In order to match stories with equations, students reason abstractly and quantitatively (MP2) as they interpret both the numbers and the operations in the equations in terms of a context.

MLR8 Discussion Supports Display sentence frames to support partner discussion: “I think the equations _____ and _____ match the story problem because…,” “I agree because…,” and “I disagree because…”

### Launch

• Groups of 2
• Give students access to connecting cubes in towers of 10 and singles.
• Display the diagram and read the first story problem. Do not display the equations.
• “How does the diagram represent the story problem?” (The eight white cubes show the pictures of people. The three blue cubes were added to get to a total of 11. So the three blue cubes show the pictures of animals.)
• 1 minute: quiet think time
• 1 minute: partner discussion
• “Which equations match the story?”
• Display the equations.
• 30 seconds: quiet think time
• 1 minute: partner discussion
• Monitor for students who chose the second and third equations.
• Invite students to share.
• If needed: “How does the diagram match the equation?”
• “There is an addition and subtraction equation that can match this problem.”

### Activity

• 10 minutes: partner work time

### Student Facing

For each problem, circle the 2 equations that match the story.
You can use objects or drawings to represent the problem, if it helps you.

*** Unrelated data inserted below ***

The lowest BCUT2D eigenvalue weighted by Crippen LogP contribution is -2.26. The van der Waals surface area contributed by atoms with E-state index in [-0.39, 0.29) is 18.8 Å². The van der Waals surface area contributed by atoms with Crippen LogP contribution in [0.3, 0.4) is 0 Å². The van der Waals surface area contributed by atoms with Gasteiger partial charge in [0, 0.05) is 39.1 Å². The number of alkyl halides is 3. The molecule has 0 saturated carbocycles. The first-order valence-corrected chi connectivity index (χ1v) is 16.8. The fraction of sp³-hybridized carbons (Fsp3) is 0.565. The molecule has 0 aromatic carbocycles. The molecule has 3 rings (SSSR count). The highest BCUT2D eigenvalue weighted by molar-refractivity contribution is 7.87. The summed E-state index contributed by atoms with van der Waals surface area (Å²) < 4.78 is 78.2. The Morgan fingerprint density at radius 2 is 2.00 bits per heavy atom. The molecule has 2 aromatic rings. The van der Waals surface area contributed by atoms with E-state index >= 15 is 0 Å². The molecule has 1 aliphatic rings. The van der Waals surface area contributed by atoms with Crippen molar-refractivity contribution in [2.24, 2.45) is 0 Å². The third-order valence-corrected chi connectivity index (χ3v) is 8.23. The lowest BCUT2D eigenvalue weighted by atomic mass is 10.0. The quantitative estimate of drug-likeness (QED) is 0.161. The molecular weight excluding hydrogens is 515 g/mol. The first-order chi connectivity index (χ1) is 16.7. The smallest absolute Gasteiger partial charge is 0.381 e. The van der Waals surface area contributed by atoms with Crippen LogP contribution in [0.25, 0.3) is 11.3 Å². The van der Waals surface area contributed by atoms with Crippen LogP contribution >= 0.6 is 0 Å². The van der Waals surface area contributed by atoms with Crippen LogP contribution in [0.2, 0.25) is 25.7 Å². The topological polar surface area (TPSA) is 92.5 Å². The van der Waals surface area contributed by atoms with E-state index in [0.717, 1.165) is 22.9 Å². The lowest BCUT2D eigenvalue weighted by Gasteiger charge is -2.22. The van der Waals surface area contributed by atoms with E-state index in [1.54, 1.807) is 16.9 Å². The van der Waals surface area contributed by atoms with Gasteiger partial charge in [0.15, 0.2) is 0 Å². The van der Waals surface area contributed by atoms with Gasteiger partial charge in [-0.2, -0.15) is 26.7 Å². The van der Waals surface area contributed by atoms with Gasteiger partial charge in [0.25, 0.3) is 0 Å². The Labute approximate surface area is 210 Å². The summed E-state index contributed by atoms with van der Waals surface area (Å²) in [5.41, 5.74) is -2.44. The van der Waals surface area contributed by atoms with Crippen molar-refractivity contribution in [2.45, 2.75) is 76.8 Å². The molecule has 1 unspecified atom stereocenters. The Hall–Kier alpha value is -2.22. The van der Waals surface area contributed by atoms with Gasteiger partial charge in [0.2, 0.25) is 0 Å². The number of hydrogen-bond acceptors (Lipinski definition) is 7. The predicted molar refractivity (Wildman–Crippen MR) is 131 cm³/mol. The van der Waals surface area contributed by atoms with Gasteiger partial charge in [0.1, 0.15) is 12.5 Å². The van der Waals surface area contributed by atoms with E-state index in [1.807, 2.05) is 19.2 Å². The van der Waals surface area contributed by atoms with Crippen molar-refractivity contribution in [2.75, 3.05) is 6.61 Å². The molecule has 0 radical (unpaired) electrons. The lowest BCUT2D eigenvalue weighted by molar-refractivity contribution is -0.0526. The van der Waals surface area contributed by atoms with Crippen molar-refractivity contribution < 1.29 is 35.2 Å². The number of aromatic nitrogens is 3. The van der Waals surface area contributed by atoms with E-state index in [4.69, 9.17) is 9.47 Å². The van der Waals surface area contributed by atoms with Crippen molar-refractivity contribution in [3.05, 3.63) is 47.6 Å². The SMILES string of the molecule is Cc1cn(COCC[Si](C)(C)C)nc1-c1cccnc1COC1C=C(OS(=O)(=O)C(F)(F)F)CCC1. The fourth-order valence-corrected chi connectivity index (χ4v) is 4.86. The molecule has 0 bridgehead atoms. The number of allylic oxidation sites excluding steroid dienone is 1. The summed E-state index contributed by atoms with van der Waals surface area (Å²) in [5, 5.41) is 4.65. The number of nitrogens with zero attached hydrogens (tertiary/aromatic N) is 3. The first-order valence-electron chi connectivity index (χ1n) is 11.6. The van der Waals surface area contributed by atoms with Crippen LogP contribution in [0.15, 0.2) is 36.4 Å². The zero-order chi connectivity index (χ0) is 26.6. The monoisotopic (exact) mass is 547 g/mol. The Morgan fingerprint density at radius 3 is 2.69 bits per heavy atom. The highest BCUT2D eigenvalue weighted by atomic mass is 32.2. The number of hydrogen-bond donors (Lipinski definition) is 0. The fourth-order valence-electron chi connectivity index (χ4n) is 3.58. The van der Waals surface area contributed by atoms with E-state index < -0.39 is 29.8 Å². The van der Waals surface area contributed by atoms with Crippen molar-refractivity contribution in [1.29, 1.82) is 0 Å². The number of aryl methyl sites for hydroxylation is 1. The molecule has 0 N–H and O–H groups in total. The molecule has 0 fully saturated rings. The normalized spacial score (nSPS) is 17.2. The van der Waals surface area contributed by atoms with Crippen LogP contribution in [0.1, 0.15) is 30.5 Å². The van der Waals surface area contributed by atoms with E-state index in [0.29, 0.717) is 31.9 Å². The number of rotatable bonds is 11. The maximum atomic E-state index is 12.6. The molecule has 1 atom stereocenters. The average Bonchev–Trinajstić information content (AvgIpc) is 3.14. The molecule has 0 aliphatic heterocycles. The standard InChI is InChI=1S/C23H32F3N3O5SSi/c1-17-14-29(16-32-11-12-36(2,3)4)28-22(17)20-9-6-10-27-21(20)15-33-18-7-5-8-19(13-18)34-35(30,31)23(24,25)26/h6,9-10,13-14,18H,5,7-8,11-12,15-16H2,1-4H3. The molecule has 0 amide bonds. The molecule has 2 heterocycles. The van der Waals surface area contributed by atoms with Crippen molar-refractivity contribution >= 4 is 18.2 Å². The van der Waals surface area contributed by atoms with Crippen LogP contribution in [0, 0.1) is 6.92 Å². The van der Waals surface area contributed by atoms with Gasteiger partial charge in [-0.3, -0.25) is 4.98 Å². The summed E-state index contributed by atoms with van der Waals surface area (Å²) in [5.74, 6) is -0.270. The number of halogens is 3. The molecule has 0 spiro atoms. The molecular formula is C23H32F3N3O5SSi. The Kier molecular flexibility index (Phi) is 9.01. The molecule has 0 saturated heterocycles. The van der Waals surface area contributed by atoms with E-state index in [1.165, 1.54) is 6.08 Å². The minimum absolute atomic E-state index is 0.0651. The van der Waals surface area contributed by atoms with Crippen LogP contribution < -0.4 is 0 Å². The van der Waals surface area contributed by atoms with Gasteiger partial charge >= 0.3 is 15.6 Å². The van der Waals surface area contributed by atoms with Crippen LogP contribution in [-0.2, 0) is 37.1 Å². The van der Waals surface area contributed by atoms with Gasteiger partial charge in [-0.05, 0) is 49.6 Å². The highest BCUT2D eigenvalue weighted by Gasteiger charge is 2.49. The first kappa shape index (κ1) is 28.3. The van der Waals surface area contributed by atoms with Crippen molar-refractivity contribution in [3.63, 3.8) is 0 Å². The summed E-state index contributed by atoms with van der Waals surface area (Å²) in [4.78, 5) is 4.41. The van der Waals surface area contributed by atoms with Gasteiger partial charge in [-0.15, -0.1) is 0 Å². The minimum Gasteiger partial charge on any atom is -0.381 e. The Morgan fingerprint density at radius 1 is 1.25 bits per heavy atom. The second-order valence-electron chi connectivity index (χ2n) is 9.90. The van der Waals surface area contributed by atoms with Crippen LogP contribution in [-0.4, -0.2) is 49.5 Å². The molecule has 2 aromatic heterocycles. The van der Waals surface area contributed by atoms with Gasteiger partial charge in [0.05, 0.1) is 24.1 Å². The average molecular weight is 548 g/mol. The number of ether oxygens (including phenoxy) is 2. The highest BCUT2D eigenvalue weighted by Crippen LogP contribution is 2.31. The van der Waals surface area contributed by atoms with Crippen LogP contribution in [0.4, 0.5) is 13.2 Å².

1. Jada uses 8 pictures of people.
She also uses some pictures of animals.
Altogether she uses 11 pictures.
How many pictures of animals does she use?

• $$8 + 11 = {?}$$
• $$8 + {?} = 11$$
• $$11 - 8 = {?}$$
2. Kiran has 19 pictures.
He gives some to his sister.
Now, he has 11 pictures left.
How many pictures did Kiran give to his sister?

• $$11 + 19 = {?}$$
• $$19 - {?} = 11$$
• $$19 - 11 = {?}$$
3. Han’s collage has 16 stamps.
Lin’s collage has 10 fewer stamps.
How many stamps does Lin’s collage have?

• $$10 + 16 = {?}$$
• $$10 + {?} = 16$$
• $$16 - 10 = {?}$$
4. Elena uses 9 more stickers than Andre.
Andre uses 5 stickers.
How many stickers does Elena use?

• $$9 + 5 = {?}$$
• $$5 + 9 = {?}$$
• $$9 - 5 = {?}$$
5. Noah has 6 stamps.
Tyler has 16 stamps.
How many fewer stamps does Noah have than Tyler?

• $$6 + {?} = 16$$
• $$16 - 6 = {?}$$
• $${?} - 6 = 16$$
6. Clare has some stickers.
She gives 9 of them to her friends.
She has 5 stickers left.

• $$5 + 9 = {?}$$
• $$9 - 5 = {?}$$
• $${?} - 9 = 5$$

If you have time: Choose a story problem to solve.
Show your thinking using drawings, numbers, or words.

### Student Response

For access, consult one of our IM Certified Partners.

### Activity Synthesis

• Display the problem about Noah and Tyler and a tower of 6 cubes and a tower of 16 cubes.
• “Use the cubes to explain how we can use addition to solve this problem.”
• Repeat for subtraction.

## Lesson Synthesis

### Lesson Synthesis

Display story problem A2:

Kiran has 19 pictures.

He gives some to his sister.

Now he has 11 pictures left.

How many pictures did Kiran give to his sister?

• $$11 + ? = 19$$
• $$19 - ? = 11$$
• $$19 - 11 = ?$$

“Which equation best matches the actions in this story? Why?” ($$19 - \underline{\hspace{1 cm}} = 11$$ because in the story Kiran starts with 19 pictures, he gives some away, and the story tells us he has 11 left.)

“Which equation matches how you would solve this problem? Why?” (I would use $$19 - 11 = \underline{\hspace{1 cm}}$$ because I if I take away the pictures he has left, I will know how many he gave to his sister. I would use $$11 + \underline{\hspace{1 cm}} = 19$$ because I would rather add than subtract. I can add to the 11 pictures he had left until I get to 19 and that will tell me how many he gave to his sister.)

## Cool-down: Find the Match (5 minutes)

### Cool-Down

For access, consult one of our IM Certified Partners.